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Appeals Court Reinstates Portland Crosswalk Suit by At-Fault Plaintiff

The family argued that the worn street markings and the non-working streetlight created a “dark zone” at night, limiting the driver's ability to see Lindsay and her roommate as they crossed the street.

The Oregon Court of Appeals revived a $3.7 million wrongful death suit, stating a jury should decide whether the city of Portland will be liable for failing to maintain a crosswalk where Lindsay Leonard was struck and killed by a grocery chain delivery driver.

Lindsay and her roommate were walking home from a nearby grocery store when they were struck by Tito Feliciano’s truck in a poorly marked crosswalk. Leonard and her friend died from their injuries.

Lindsay’s father filed a wrongful death negligence action suit against Moran Foods, Inc., owner of Save-A-Lot food stores, Supervalu, Inc., delivery driver Tito Feliciano, the City of Portland, and Portland General Electric Company (PGE).

At trial, Leonard was found 51 percent liable for the accident responsible for her death. Additionally, the court granted summary judgment on the claims against Supervalu, for the plaintiff’s failure to provide enough evidence to find the company liable for negligent training of Feliciano.

The appeals court ordered a new trial against defendants Feliciano, Moran Foods and the city.

Distracted Driver

On appeal, the court addressed several issues including whether the lower court erred in dismissing the plaintiff’s claims against Moran Foods and the City of Portland.

Leonard contended that Feliciano, a Moran Foods employee, was distracted by talking or answering his company cell phone prior to the incident and violated his employer's policies. Moreover, Leonard argued if Moran Foods and Supervalu had adequately trained Feliciano on driver safety and company cell phone use, the accident would not have occurred.

Feliciano had traveled the route numerous times and testified he recalled two signs warning him to look for pedestrians.

The court concluded the evidence was insufficient to show that Feliciano was distracted by his cell phone at the moment the collision took place. Previously, Feliciano made four calls to food stores on his route but the calls were made well in advance of the incident.

The phone records showed no calls received at or just before the accident was reported to emergency dispatchers, the court said.

Allowing some deference to the plaintiffs, the court believed Feliciano was distracted by something but it was not his cellphone.

The court could not find Moran and Supervalu negligent in providing adequate training and thus could not attribute this conduct to the accident. However the employers’ could still be held vicariously liable for the negligent acts of Feliciano.

On remand, the employers will defend against Feliciano’s failure to maintain a reasonable lookout while approaching the intersection and the jury’s instructions of the use of mobile devices (the original jury instruction quoted an inapplicable law).

The Dark Zone

Additionally, the family took the position that the faded markings and a streetlight outage in the crosswalk were a “substantial factor” in the collision.

Specifically, the family argued that the worn markings and the streetlight created a “dark zone” at night, limiting Feliciano’s ability to see Lindsay and her roommate as they passed through the area.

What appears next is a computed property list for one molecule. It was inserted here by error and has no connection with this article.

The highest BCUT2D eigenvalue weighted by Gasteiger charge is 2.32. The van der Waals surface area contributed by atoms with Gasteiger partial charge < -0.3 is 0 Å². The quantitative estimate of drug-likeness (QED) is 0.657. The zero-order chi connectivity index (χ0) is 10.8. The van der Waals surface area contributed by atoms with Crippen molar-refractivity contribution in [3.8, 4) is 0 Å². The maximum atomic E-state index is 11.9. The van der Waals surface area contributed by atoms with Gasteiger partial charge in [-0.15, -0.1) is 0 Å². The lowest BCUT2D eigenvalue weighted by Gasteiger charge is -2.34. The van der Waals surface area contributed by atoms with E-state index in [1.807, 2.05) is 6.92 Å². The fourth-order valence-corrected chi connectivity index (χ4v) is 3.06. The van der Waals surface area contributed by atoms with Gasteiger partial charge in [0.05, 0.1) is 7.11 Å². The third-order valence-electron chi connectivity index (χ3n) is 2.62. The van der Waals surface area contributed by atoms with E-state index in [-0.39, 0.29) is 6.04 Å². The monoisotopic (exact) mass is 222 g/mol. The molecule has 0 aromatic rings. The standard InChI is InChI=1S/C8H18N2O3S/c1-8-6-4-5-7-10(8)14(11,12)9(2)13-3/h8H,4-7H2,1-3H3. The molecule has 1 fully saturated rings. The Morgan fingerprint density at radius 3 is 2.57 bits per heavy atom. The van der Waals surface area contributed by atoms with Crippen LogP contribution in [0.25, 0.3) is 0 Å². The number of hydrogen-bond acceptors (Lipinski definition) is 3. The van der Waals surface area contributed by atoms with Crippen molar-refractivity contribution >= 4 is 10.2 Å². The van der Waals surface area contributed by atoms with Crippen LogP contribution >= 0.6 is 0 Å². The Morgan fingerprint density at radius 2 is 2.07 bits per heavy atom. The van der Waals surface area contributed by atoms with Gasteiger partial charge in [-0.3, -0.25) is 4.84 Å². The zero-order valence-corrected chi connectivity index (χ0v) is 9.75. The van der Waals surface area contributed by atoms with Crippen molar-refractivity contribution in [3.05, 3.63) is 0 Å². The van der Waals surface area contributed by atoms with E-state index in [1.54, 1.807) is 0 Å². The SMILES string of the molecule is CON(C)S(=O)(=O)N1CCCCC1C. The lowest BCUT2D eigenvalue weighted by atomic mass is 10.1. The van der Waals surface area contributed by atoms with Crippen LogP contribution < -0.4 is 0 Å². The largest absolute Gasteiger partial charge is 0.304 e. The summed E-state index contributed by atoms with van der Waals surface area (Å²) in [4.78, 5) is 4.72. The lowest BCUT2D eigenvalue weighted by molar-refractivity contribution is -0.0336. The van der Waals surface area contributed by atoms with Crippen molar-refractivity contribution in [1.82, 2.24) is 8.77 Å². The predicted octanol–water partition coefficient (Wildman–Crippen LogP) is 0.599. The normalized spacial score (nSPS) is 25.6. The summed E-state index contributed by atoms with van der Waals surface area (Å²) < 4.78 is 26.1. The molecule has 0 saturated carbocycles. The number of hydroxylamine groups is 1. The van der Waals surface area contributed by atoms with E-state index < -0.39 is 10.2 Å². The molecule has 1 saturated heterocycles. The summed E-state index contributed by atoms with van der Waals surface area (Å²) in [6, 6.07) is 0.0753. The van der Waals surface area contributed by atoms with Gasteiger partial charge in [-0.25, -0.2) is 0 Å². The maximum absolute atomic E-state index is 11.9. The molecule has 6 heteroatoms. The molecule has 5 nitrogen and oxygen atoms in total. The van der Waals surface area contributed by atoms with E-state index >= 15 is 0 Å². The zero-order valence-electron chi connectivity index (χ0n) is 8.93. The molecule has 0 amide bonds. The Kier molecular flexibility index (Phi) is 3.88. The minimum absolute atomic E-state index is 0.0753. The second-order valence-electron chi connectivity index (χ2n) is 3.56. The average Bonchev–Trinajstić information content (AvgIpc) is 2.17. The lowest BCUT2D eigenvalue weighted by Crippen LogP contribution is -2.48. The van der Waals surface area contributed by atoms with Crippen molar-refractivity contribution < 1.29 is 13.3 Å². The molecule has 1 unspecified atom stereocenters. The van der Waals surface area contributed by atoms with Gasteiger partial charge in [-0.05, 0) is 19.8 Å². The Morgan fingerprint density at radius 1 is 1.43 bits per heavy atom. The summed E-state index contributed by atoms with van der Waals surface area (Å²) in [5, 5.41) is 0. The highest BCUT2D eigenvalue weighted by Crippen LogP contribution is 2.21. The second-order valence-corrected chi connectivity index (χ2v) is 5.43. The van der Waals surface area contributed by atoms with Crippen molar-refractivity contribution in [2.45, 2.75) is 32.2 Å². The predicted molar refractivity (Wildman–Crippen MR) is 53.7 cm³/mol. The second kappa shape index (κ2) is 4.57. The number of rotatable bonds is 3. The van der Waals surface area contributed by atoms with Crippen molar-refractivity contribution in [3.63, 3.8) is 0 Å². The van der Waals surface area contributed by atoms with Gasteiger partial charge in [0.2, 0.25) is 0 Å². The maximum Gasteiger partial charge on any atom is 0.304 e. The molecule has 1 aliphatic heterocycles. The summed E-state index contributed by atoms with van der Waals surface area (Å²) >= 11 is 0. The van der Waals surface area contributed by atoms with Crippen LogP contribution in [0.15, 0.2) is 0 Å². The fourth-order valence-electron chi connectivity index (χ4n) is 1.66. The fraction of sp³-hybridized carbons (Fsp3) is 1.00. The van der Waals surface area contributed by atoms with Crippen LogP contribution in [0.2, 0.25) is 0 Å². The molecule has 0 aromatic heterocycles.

If the ladder bars had not been faded to the asphalt, the driver’s attention would have been drawn to the area and prevented or eliminated the collision, the family argued.

PGE operates and maintains the street lights at the crosswalk. On the night of the accident, the streetlight was out. PGE settled with the plaintiff and will not be a party to the case on remand.

The City requested the appeals court to affirm its summary judgment because a finding of negligence would be inconsistent with the evidence presented at trial and no reasonabla jury could find the crosswalk was inadequately maintained.

Rejecting this argument the court said, “a reasonable jury could find a faded crosswalk impaired Feliciano’s ability to see Lindsay and her roommate.”

Although Feliciano testified he was looking in the direction of the crosswalk at the time of the incident, there was in fact a dark zone.

Photos of the scene

The plaintiff presented line-of-sight photos from a driver's perspective and overhead photos taken by The overhead photo was “even more striking” because there was no trace of white paint visible.  The driver's photos show the area worn to asphalt or covered with dirt.

A city transportation manager stated “a pretty darkly dressed person . . . and her surroundings would likely be better” in the presence of a white ladder bar.

Lindsay was wearing a black coat, gray pants, and black boots. Her roommate was also wearing a black coat. The court said a rational inference could be made Lindsay and friend were in the dark zone.

Finally, the court specifically stated:

“A reasonable factfinder could infer had the crosswalk markings been properly maintained, thereby eliminating the dark zone, Feliciano more likely than not would have been able to see Leonard and roommate as they crossed the road, allowing him to take the steps necessary to avoid the collision or minimize harm.”

The case is Lane Leonard v. Moran Foods, Inc. et al., Case No. A150101, Court of Appeals of Oregon, Multnomah County.

Arguing for the plaintiff was Richard J. Vangelisti, Vangelisti Law Firm, LLC

Arguing for the defense was Jan K. Kitchel, Cable Huston

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